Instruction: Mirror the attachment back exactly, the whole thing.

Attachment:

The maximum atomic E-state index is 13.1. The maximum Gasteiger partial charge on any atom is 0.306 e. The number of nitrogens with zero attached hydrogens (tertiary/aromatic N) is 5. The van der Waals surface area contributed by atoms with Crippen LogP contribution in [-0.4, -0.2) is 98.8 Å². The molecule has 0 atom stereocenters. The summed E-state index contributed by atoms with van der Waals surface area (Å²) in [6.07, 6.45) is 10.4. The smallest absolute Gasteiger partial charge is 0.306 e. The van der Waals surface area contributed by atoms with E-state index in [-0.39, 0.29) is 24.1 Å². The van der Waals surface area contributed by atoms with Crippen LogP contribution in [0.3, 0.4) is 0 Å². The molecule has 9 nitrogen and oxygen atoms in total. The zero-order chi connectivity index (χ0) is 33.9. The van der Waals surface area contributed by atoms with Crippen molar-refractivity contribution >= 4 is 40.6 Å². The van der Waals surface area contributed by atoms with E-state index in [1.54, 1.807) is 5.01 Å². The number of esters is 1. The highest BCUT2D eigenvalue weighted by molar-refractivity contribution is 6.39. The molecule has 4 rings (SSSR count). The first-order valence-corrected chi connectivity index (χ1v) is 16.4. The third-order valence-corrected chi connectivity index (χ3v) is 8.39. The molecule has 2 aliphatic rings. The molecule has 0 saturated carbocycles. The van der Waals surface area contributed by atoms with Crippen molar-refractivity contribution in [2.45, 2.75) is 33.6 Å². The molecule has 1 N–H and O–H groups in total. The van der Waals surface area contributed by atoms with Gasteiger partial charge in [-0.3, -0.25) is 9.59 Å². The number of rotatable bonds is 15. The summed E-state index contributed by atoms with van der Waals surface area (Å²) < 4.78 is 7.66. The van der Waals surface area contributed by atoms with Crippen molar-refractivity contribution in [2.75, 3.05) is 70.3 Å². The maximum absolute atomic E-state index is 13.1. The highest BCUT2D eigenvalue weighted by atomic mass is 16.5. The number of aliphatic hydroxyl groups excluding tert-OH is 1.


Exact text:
The maximum atomic E-state index is 13.1. The maximum Gasteiger partial charge on any atom is 0.306 e. The number of nitrogens with zero attached hydrogens (tertiary/aromatic N) is 5. The van der Waals surface area contributed by atoms with Crippen LogP contribution in [-0.4, -0.2) is 98.8 Å². The molecule has 0 atom stereocenters. The summed E-state index contributed by atoms with van der Waals surface area (Å²) in [6.07, 6.45) is 10.4. The smallest absolute Gasteiger partial charge is 0.306 e. The van der Waals surface area contributed by atoms with E-state index in [-0.39, 0.29) is 24.1 Å². The van der Waals surface area contributed by atoms with Crippen LogP contribution in [0.3, 0.4) is 0 Å². The molecule has 9 nitrogen and oxygen atoms in total. The zero-order chi connectivity index (χ0) is 33.9. The van der Waals surface area contributed by atoms with Crippen molar-refractivity contribution >= 4 is 40.6 Å². The van der Waals surface area contributed by atoms with E-state index in [1.54, 1.807) is 5.01 Å². The number of esters is 1. The highest BCUT2D eigenvalue weighted by molar-refractivity contribution is 6.39. The molecule has 4 rings (SSSR count). The first-order valence-corrected chi connectivity index (χ1v) is 16.4. The third-order valence-corrected chi connectivity index (χ3v) is 8.39. The molecule has 2 aliphatic rings. The molecule has 0 saturated carbocycles. The van der Waals surface area contributed by atoms with Crippen molar-refractivity contribution in [2.45, 2.75) is 33.6 Å². The molecule has 1 N–H and O–H groups in total. The van der Waals surface area contributed by atoms with Gasteiger partial charge in [-0.3, -0.25) is 9.59 Å². The number of rotatable bonds is 15. The summed E-state index contributed by atoms with van der Waals surface area (Å²) < 4.78 is 7.66. The van der Waals surface area contributed by atoms with Crippen molar-refractivity contribution in [2.75, 3.05) is 70.3 Å². The maximum absolute atomic E-state index is 13.1. The highest BCUT2D eigenvalue weighted by atomic mass is 16.5. The number of aliphatic hydroxyl groups excluding tert-OH is 1.